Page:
Veryan Weston – The Make Project

(Barnyard Records) Among several notable intuitions, pianist and composer Veryan Weston has been working for decades on the concept of tessellation. To quote from his website, “visual interlocking symmetries and geometric shapes are transferred to the audible world of pitches, rhythm and counterpoint, with the spirit and energy of jazz, improvisation and folk music always at the heart of the performance“. Nothing rings truer after having lent our ears to this brilliant album, in which Weston presents the newest version of an existing work with the help of vocal conductor Christine Duncan and drummer Jean Martin. Other musicians involved are … Continue reading Veryan Weston – The Make Project

Steve Swell – Music for Six Musicians: Hommage a Olivier Messiaen

(Silkheart) On a first glance at the title we’re automatically reminded of a milestone of minimalism by another famous Steve; but there is nothing in this work by Steve Swell that can be reported on as “minimalist”. Rightly applauded as a virtuoso trombonist, the man is also a discerning composer, this CD fully supporting our assumption. Picking Olivier Messiaen as the subject of a tribute is in itself a brave move; assembling a quintet of top-notch instrumentalists to concretize the sterling configurations and the spontaneous germinations implied by a partially notated score might even represent a danger, all the more … Continue reading Steve Swell – Music for Six Musicians: Hommage a Olivier Messiaen

Markus Eichenberger & Daniel Studer – Suspended

(hatOLOGY) Clarinettist Eichenberger and double bassist Studer have been operating in tandem for over eight years after having attended more populated assemblies since the late 90s. Suspended is an affidavit of the solidity of their joint sharpness, an album consisting of seven improvisations defined by sometimes strange titles (“Walking Harshly”, “Glancing Loudly”) yet distinguished by the qualities that separate the practitioners of serious acoustic craft from the self-publicists who categorize the act of drooling into a tube or swatting flies off a string instrument as “art”. The aforementioned qualities can be encapsulated in two words: concreteness and reactivity. In the … Continue reading Markus Eichenberger & Daniel Studer – Suspended

Thanos Chrysakis / Ernesto Rodrigues / Guilherme Rodrigues / Abdul Moimême / Miguel Mira – Mikrographía

(Creative Sources) The extremely short duration — less than 19 minutes — classifies Mikrographía as an EP. However, such a restricted temporal frame is inversely proportional to the interplay’s quality, made explicit across three tracks of mysterious counterpoints bathing in relatively ambiguous resonance. Aside from Chrysakis’ piano — obviously more identifiable than the rest of the palette and, in a way, dictating the extemporaneous harmonic paths of the spontaneous fluxes — the overall dynamics follow the rules of a hide-and-seek game of sorts. Think an evacuated neighborhood enshrouded by grayness, but occasionally illuminated by entrancing oblique lights. When the Rodrigueses … Continue reading Thanos Chrysakis / Ernesto Rodrigues / Guilherme Rodrigues / Abdul Moimême / Miguel Mira – Mikrographía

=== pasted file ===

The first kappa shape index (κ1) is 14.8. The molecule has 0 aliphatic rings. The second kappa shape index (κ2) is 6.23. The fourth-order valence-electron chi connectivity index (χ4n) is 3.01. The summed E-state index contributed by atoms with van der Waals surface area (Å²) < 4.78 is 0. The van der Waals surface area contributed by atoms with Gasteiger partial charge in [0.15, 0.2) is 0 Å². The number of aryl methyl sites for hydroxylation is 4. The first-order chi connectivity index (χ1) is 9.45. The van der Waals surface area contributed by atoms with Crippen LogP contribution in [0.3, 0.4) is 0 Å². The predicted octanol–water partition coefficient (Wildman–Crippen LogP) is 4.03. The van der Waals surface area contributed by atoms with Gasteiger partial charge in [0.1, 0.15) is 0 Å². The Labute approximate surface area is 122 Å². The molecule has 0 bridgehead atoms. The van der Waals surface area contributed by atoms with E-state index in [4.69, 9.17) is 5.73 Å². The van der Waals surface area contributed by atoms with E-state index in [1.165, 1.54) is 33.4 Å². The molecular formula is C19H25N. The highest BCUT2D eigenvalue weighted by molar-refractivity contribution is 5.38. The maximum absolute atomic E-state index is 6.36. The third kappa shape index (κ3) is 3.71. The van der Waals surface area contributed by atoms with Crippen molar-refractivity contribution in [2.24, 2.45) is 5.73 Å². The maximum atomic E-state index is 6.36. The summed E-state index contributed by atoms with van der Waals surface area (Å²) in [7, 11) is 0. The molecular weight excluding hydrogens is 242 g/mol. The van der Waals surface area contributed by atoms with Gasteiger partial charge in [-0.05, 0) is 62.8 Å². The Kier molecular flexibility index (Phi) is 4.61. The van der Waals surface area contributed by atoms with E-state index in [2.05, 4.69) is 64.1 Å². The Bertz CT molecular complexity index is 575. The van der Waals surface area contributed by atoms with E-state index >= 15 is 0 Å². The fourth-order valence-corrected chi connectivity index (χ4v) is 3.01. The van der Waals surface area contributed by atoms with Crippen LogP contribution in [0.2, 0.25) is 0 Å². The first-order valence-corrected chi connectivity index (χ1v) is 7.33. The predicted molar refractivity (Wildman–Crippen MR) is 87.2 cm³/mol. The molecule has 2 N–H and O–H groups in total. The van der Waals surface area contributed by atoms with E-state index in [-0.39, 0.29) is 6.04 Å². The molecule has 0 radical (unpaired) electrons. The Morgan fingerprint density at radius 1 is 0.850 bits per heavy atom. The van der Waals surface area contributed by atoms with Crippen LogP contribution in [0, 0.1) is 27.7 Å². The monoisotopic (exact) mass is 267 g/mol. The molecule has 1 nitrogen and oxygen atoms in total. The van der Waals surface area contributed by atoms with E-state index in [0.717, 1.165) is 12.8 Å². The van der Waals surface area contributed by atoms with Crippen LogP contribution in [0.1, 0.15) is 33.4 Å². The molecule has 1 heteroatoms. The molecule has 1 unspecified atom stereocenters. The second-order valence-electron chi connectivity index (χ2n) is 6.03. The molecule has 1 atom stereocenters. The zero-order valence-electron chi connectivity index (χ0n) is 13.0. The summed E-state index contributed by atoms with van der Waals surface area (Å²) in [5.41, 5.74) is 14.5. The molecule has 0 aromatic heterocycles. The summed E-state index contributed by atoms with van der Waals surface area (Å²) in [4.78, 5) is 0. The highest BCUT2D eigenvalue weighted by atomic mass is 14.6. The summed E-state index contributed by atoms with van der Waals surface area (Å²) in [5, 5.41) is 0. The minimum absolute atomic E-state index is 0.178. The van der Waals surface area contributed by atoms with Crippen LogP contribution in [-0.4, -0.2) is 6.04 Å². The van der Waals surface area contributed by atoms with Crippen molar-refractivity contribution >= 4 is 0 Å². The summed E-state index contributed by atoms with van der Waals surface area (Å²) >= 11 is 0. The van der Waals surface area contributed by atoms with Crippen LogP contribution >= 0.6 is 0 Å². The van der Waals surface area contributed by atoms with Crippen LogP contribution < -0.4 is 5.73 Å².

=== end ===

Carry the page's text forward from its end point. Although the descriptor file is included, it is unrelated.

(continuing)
David Area / Tomás Gris / Ernesto Rodrigues – Chorismos

(Creative Sources) I’ll spare the title’s philosophical implications for another occasion, and get straight to the point. Creative Sources was among the first imprints to present works by artists honestly willing to travel the no man’s land separating sound from silence. For this, Ernesto Rodrigues’ label is respected by this reviewer in spite of the latter’s repudiation of similarly oriented music in recent years. I have spoken at length on the insincerity of certain assumed milestones — in reality, forgettable albums — by composers and/or improvisers who fabricated a trend for exploitable audiences (and, not infrequently, built rewarding careers on … Continue reading David Area / Tomás Gris / Ernesto Rodrigues – Chorismos

Jean Derome – Résistances

(Ambiances Magnétiques) When it comes to naming names in the all-encompassing landscape of contemporary music, Jean Derome’s eminence remains relatively unquoted amidst the sacred cows of the last decades. A first-class reedist and composer, he’s indelibly associated with René Lussier — specifically, in the duo Les Granules — beyond significant proprietary works (random memory selection: 1988’s Confitures de Gagaku, on Victo). Derome has shown time and again that his idiosyncratic creativity, compositional skill and ability to put a theory into artistically fructiferous practice are second to none. In its clever mix of conceptual consistency and stimulating interplay, Résistances clearly explains … Continue reading Jean Derome – Résistances

The Remote Viewers – Last Man In Europe

(Remote Viewers) The Remote Viewers might include throat-cutting improvised sections amidst notated scores, or emit toneless murmurs during long stretches of suspension. Nonetheless, two words that perfectly identify their music are “order” and “intelligibility”. Perhaps I’m slightly influenced by the public image projected by the press pictures showing them neatly attired. However, the sense of lucidity conveyed by a recording like this is not questionable. Following a series of changes in the lineup for the preceding chapters, Last Man In Europe is a trio for two saxophones (Dave Petts and Adrian Northover) and double bass (John Edwards). This reduced version … Continue reading The Remote Viewers – Last Man In Europe